The minister in charge of finding Canada a better electoral system apologized Friday to the MPs tasked with exploring her options after she misrepresented their work and accused them of shirking their duties on the floor of the House of Commons.

One day after a raucous question period in which she took the non-Liberal committee members to task, Democratic Institutions Minister Maryam Monsef issued an abject apology as the government sought to smooth matters over.

Monsef — who was on her feet for much of question period Friday — said she used words that she "deeply regrets" and in no way meant to imply committee members hadn't worked hard or focused on the task at hand.

"I'd like to sincerely apologize to the members of this House, to Canadians and to the members of the special all-party committee on electoral reform," she said. "In no way did I intend to imply that they didn't work hard, that they didn't put in the long hours, that they didn't focus on the task at hand. I thank them for their work."

Democratic Institutions Minister Maryam Monsef applogizes for implying that the electoral reform committee wasn't working hard enough. Video courtesy of House of Commons.

Opposition MPs were apoplectic Thursday after Monsef's dismissive and hostile response to the committee's majority report, which recommended a new proportional voting system along with a national referendum to gauge public support for it. Monsef accused the committee of failing to present a specific replacement option, even though its mandate was to "identify and conduct a study of viable alternate voting systems to replace the first-past-the-post system."

During the 2015 campaign, Trudeau was emphatic: the October election would be the last in Canada to take place under the oft-maligned "first-past-the-post" system, which critics have long said doesn't properly reflect the popular will of voters. Liberals on the committee dissented with the majority finding and issued their own minority report, essentially urging Trudeau to abandon his promise.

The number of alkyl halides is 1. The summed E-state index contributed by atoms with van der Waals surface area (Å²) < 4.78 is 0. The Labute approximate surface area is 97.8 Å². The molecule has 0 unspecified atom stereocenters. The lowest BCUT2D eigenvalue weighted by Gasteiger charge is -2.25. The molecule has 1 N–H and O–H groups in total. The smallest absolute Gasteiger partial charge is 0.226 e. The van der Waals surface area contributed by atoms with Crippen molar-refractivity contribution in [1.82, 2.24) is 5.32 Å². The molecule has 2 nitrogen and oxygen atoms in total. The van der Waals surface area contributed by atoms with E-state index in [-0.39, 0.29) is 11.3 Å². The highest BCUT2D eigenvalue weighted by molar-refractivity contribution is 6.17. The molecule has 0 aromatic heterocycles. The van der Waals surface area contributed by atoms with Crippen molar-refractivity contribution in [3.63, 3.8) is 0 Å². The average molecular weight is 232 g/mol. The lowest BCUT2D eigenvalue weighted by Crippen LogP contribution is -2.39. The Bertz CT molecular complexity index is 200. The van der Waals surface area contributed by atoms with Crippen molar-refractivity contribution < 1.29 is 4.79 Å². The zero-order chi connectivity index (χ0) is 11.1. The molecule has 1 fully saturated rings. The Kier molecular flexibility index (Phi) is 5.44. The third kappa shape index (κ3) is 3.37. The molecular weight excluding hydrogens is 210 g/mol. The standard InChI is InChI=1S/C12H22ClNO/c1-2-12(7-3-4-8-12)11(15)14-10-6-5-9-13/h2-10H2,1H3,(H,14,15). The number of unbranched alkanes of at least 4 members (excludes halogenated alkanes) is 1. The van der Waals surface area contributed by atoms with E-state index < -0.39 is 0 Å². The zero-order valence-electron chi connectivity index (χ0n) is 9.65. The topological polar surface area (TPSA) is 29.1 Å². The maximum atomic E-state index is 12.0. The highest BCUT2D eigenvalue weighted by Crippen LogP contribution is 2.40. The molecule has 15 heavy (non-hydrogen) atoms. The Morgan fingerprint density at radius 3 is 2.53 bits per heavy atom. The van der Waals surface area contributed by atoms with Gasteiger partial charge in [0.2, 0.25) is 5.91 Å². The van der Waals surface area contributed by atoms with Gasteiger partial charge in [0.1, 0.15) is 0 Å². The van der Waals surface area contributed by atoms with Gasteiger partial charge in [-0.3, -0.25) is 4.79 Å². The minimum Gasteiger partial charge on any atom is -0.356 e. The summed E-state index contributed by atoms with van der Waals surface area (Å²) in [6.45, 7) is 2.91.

During an event Friday in Toronto, he appeared to be in the early stages of doing exactly that.

"Electoral reform is an issue that is important to me, it's important to a whole bunch of Canadians across the country, (but) it's one that not every Canadian is involved and aware of, or passionate about," Trudeau said.

Most Canadians are more seized with pocketbook issues, he said: their personal finances, their jobs, their retirement, the economy at large and the environment. The town halls, consultations and committee work, he explained, was all aimed at figuring out whether there is a general consensus among parties on a way to move forward on electoral reform.

"There doesn't seem to be," Trudeau said. "There seems to be a consensus around maybe a referendum from some parties, but that doesn't get us forward on what kind of system might actually suit the majority of Canadians because there wasn't agreement on that."

Letters from the general public, sent to Trudeau shortly after the Commons committee was formed, suggest otherwise.

In nearly 200 pages of messages that date back to May, some staunch Liberal supporters threaten to abandon the party over electoral reform without a national referendum on the question of changing the voting system. Most of the writers support replacing first-past-the-post with proportional representation, and urge Trudeau to heed the heed the recommendations of the committee.

The messages were obtained by The Canadian Press under the Access to Information Act.

"Without a referendum, the Liberal party will be hanging a dagger over Confederation that it will never be able to remove," one letter reads. "I have been a great supporter of yours and the Liberal party, but that would change permanently without a referendum. Even the fact that you would consider such an action has caused me to seriously reflect on what I thought Liberal ideals were."

Another writer from Quebec said they wanted to "personally decide on the value of my vote" through a referendum: "I do not wish to have politicians decide that value. It is, after all, MY vote."

Monsef said Thursday she still hopes to introduce legislation in the spring.

One writer familiar with Europe's various electoral systems warned no one system would be perfect for Canada.

"It does not matter what your committee chooses, there will always be a debate over whether or not it truly fixes all of Canada's electoral system's problems," the email reads. "All I ask is that you allow Canadians to decide whether or not to change the rules of their democracy by using the most democratic method — a referendum."

Only a handful of writers opposed holding a referendum, with one citing a "fear factor" as the reason not to proceed with a national plebiscite.

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